Michael Shannon, Sally Hawkins, and Octavia Spencer in The Shape of Water photo credit: Kerry Hayes/20th Century Fox

These two combustible elements become the opposing forces in the film, but del Toro wisely spends much of the movie’s time having them run parallel to one another with very few intersections. Shortly after a riveting escape sequence, these two characters are thrown into two separate paths. Eliza struggles with balancing her attraction to the creature versus setting it free, while Strickland sees his life crumbling after a severe fall from grace. When these two characters do share scenes together (something that del Toro expertly keeps to a minimum) there are fireworks. Sally Hawkins’ face and bodywork as a tool to defy the gritty tone of Michael Shannon’s voice and stature. And endure you must. As the movie draws closer and closer to its bloody climax, del Toro carefully sculpts tension as these characters become more at odds with each other. This adds to a beautiful sense of dread as the film continues. The audience begins to sense the violent clash looming for these two characters in the future. This climactic scene, while heartbreaking, serves to emphasize the fact that they are intertwined to exist as the other’s counterpoint.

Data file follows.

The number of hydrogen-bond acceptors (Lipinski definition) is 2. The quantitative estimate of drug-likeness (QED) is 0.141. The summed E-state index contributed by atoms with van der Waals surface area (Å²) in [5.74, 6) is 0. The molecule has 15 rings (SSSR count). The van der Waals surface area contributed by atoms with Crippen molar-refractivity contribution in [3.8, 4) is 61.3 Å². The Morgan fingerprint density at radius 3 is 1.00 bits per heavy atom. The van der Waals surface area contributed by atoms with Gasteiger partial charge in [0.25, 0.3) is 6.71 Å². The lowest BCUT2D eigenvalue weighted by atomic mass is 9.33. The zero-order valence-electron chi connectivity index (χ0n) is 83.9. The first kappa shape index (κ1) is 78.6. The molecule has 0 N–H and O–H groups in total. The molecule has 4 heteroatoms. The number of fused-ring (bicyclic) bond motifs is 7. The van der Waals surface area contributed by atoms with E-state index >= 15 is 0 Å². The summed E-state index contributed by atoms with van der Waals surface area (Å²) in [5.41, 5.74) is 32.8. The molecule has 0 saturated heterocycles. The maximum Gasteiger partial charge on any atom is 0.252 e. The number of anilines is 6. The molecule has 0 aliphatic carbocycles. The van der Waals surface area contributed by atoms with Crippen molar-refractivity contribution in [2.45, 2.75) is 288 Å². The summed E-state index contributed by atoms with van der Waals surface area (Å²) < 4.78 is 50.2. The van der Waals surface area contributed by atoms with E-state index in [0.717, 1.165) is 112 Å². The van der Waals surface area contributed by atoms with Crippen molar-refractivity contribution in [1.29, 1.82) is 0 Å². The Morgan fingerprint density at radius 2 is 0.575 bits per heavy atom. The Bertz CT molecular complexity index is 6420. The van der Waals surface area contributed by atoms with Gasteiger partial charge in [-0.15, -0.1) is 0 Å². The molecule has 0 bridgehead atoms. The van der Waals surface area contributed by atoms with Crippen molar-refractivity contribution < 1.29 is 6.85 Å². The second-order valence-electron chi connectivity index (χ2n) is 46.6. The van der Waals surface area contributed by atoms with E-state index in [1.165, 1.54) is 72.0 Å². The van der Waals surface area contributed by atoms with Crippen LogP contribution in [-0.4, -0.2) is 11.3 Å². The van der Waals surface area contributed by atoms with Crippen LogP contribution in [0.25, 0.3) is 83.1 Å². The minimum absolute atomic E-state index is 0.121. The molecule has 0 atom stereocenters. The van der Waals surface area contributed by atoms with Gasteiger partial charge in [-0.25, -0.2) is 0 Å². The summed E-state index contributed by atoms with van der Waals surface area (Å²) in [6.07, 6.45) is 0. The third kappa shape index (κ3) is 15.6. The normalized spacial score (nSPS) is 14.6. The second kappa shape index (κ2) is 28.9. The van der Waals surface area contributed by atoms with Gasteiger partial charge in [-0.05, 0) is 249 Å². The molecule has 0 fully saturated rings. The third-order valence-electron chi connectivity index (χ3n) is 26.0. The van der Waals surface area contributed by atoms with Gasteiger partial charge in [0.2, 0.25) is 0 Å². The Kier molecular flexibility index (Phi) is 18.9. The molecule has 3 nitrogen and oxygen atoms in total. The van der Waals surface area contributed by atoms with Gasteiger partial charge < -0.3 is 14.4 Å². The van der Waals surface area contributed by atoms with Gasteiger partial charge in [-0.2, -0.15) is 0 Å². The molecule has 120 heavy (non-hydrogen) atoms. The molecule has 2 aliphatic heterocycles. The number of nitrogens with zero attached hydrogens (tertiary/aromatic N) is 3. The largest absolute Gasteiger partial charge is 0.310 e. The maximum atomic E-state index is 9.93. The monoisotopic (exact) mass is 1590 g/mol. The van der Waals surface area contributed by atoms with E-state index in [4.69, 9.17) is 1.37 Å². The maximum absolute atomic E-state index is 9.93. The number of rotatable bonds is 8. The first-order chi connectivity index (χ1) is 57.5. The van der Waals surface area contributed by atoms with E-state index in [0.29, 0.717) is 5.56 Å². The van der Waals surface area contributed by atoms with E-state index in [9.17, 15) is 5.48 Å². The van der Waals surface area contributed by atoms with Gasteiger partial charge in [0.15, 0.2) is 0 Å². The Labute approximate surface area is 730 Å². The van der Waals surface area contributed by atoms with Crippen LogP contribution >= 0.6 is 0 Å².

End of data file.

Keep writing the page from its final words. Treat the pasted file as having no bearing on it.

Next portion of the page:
The way these characters use their bodies, either to hide their true intention or to fully reveal themselves, can be seen in other characters as well. Octavia Spencer’s Zelda is constantly talking about the physicality of her relationship with her husband while hinting at her dissatisfaction with her objectification. Dr. Hoffstetler (played by Michael Stuhlbarg) is a Russian spy who, while originally on a mission to steal the creature from the American compound, finds himself at odds with the orders he has been given. Finally, Giles (played by Richard Jenkins) is Eliza’s next door neighbor and confidant who is dealing with his problems fitting into society. These tiny threads only heighten the tension building between Eliza and Strickland and serve to further the way in which all of their lives are intertwined.